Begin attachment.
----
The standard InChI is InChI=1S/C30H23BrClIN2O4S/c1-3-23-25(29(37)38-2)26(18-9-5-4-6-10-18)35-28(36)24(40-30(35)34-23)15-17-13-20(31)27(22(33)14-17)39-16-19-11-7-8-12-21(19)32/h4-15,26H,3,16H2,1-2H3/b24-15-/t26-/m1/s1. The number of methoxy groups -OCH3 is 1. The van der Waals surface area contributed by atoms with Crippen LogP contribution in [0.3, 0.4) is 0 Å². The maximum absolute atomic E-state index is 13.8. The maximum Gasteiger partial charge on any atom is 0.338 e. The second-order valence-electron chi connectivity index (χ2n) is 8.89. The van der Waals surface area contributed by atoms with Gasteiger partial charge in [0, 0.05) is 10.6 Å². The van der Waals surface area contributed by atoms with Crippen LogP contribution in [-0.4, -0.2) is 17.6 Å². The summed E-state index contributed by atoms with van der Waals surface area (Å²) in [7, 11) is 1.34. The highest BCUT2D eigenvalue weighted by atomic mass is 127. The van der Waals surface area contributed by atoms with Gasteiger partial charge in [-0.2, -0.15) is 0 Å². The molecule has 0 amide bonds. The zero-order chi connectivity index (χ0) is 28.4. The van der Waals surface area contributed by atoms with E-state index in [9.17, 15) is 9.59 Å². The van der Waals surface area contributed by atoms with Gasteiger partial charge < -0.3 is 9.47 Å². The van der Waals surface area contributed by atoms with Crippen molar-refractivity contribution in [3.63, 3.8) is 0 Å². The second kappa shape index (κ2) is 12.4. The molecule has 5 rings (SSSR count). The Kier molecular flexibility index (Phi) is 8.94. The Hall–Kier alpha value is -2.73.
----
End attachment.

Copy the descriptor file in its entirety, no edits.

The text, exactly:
The standard InChI is InChI=1S/C30H23BrClIN2O4S/c1-3-23-25(29(37)38-2)26(18-9-5-4-6-10-18)35-28(36)24(40-30(35)34-23)15-17-13-20(31)27(22(33)14-17)39-16-19-11-7-8-12-21(19)32/h4-15,26H,3,16H2,1-2H3/b24-15-/t26-/m1/s1. The number of methoxy groups -OCH3 is 1. The van der Waals surface area contributed by atoms with Crippen LogP contribution in [0.3, 0.4) is 0 Å². The maximum absolute atomic E-state index is 13.8. The maximum Gasteiger partial charge on any atom is 0.338 e. The second-order valence-electron chi connectivity index (χ2n) is 8.89. The van der Waals surface area contributed by atoms with Gasteiger partial charge in [0, 0.05) is 10.6 Å². The van der Waals surface area contributed by atoms with Crippen LogP contribution in [-0.4, -0.2) is 17.6 Å². The summed E-state index contributed by atoms with van der Waals surface area (Å²) in [7, 11) is 1.34. The highest BCUT2D eigenvalue weighted by atomic mass is 127. The van der Waals surface area contributed by atoms with Gasteiger partial charge in [-0.2, -0.15) is 0 Å². The molecule has 0 amide bonds. The zero-order chi connectivity index (χ0) is 28.4. The van der Waals surface area contributed by atoms with E-state index in [9.17, 15) is 9.59 Å². The van der Waals surface area contributed by atoms with Gasteiger partial charge < -0.3 is 9.47 Å². The van der Waals surface area contributed by atoms with Crippen molar-refractivity contribution in [3.63, 3.8) is 0 Å². The second kappa shape index (κ2) is 12.4. The molecule has 5 rings (SSSR count). The Kier molecular flexibility index (Phi) is 8.94. The Hall–Kier alpha value is -2.73.